The north east of England has the poorest record of environmental scheme uptake in the country, according to DEFRA’s latest statistics.
Only 380 entry level scheme (ELS) agreements had been finalised in the north-east up to 7 November 2005, and not one producer had joined the higher level scheme (HLS).
In stark contrast, figures for the West Country show more than 1500 farmers are ELS members, as well as 122 in the HLS.
But one conservation adviser in the north east is trying to restore parity.
Farming and Wildlife Advisory Group conservation adviser, Marian Wilby, said she believed many of the region’s farms could qualify for the ELS with minimal disruption to the farm business.
She urged producers at a recent farm walk that many holdings would be eligible for ELS scheme payments without the need for major change or investment.
Some types of farm would score points more easily than others, but producers were often failing to recognise the landscape features required for a successful application, she added.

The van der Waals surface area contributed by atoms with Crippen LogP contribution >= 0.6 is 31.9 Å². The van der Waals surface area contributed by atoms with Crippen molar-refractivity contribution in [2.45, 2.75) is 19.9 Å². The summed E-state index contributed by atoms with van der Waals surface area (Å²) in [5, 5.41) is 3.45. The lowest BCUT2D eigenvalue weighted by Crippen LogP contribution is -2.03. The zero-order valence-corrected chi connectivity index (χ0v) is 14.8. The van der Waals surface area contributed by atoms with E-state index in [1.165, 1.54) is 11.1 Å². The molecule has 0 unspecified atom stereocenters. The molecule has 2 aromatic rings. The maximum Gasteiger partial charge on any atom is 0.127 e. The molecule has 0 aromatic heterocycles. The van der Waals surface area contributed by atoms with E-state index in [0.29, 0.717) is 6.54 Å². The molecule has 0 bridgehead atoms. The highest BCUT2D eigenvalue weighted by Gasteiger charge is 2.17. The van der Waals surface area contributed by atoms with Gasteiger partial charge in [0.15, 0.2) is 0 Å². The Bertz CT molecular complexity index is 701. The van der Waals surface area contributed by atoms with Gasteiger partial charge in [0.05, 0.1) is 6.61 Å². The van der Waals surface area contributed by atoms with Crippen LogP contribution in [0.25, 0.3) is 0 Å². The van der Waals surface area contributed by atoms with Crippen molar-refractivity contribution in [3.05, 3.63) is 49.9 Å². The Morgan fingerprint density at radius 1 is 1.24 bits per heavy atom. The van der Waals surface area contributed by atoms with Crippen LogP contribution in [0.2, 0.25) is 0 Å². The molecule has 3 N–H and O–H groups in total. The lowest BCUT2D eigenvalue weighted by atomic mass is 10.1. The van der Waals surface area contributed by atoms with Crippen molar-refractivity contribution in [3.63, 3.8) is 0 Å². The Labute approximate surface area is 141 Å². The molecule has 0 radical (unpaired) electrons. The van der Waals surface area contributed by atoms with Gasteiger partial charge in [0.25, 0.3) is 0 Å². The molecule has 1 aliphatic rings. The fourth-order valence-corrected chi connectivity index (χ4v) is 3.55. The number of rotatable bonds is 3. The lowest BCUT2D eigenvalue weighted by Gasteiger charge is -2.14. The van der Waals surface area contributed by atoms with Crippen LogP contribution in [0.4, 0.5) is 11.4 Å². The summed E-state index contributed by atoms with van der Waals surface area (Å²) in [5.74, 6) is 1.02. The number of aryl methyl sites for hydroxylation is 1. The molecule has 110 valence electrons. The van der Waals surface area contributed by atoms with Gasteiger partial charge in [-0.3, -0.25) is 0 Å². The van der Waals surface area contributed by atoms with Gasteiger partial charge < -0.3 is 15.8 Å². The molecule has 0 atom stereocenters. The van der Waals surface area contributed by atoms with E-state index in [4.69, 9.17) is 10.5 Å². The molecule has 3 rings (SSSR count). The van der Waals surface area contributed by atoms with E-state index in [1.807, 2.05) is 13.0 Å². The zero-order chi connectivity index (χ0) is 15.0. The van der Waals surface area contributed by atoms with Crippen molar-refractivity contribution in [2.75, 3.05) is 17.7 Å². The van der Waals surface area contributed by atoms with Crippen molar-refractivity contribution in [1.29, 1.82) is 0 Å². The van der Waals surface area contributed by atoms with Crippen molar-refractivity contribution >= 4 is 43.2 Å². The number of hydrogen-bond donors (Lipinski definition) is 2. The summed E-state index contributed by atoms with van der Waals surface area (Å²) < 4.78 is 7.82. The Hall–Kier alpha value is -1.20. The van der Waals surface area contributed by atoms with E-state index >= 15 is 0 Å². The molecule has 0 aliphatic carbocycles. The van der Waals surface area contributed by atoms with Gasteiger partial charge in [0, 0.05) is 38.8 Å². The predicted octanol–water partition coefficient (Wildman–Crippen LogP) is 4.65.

“Mixed lowland farms and upland farms with large areas of rushy pasture should find it relatively easy to score the necessary points.
However it may be more difficult for improved holdings in Less Favoured Areas, where there are worries that it will reduce forage stocks,” admitted Mrs Wilby.
“People find it hard to identify features that would count towards their point score.
It could be that familiarity with the landscape means they are overlooking valuable conservation assets.”
Farm walk host Colin McFadden has already improved wildlife features at his own expense at Harperley farm, Stanley, County Durham.
“I am considering the ELS and the HLS, but I find all the different rules very confusing, although I am keen to benefit wildlife,” said Mr McFadden.
“In the past, I have struggled to find skilled workers to carry out fencing and hedging work, so that is another concern.”
For more information, telephone the North-East Rural Development Service: 0845 602 4097.